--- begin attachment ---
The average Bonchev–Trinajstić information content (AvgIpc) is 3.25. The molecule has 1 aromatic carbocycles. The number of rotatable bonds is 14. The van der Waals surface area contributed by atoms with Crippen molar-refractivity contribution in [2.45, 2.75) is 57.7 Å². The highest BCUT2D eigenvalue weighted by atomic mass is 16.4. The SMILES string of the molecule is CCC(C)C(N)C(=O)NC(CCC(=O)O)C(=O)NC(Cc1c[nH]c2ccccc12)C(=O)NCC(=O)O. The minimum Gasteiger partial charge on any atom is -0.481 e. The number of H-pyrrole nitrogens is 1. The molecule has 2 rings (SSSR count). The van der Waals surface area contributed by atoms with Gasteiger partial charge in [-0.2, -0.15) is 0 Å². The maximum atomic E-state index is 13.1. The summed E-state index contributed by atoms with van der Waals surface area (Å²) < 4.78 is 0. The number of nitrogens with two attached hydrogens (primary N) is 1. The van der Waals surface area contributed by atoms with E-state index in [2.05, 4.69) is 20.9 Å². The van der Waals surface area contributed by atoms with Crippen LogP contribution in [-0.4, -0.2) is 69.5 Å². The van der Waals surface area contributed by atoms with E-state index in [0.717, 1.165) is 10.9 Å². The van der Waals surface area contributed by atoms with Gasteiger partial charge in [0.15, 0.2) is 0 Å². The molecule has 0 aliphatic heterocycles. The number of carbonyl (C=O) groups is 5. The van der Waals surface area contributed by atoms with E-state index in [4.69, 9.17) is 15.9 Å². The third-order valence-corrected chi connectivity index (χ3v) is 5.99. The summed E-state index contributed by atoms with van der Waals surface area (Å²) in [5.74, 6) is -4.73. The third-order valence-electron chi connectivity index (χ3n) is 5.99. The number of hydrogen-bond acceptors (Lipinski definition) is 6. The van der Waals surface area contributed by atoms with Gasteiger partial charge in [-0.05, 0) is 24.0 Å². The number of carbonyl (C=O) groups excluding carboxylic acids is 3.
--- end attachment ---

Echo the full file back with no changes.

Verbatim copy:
The average Bonchev–Trinajstić information content (AvgIpc) is 3.25. The molecule has 1 aromatic carbocycles. The number of rotatable bonds is 14. The van der Waals surface area contributed by atoms with Crippen molar-refractivity contribution in [2.45, 2.75) is 57.7 Å². The highest BCUT2D eigenvalue weighted by atomic mass is 16.4. The SMILES string of the molecule is CCC(C)C(N)C(=O)NC(CCC(=O)O)C(=O)NC(Cc1c[nH]c2ccccc12)C(=O)NCC(=O)O. The minimum Gasteiger partial charge on any atom is -0.481 e. The number of H-pyrrole nitrogens is 1. The molecule has 2 rings (SSSR count). The van der Waals surface area contributed by atoms with Gasteiger partial charge in [-0.2, -0.15) is 0 Å². The maximum atomic E-state index is 13.1. The summed E-state index contributed by atoms with van der Waals surface area (Å²) < 4.78 is 0. The number of nitrogens with two attached hydrogens (primary N) is 1. The van der Waals surface area contributed by atoms with E-state index in [2.05, 4.69) is 20.9 Å². The van der Waals surface area contributed by atoms with Crippen LogP contribution in [-0.4, -0.2) is 69.5 Å². The van der Waals surface area contributed by atoms with E-state index in [0.717, 1.165) is 10.9 Å². The van der Waals surface area contributed by atoms with Gasteiger partial charge in [0.15, 0.2) is 0 Å². The molecule has 0 aliphatic heterocycles. The number of carbonyl (C=O) groups is 5. The van der Waals surface area contributed by atoms with E-state index in [4.69, 9.17) is 15.9 Å². The third-order valence-corrected chi connectivity index (χ3v) is 5.99. The summed E-state index contributed by atoms with van der Waals surface area (Å²) in [5.74, 6) is -4.73. The third-order valence-electron chi connectivity index (χ3n) is 5.99. The number of hydrogen-bond acceptors (Lipinski definition) is 6. The van der Waals surface area contributed by atoms with Gasteiger partial charge in [-0.05, 0) is 24.0 Å². The number of carbonyl (C=O) groups excluding carboxylic acids is 3.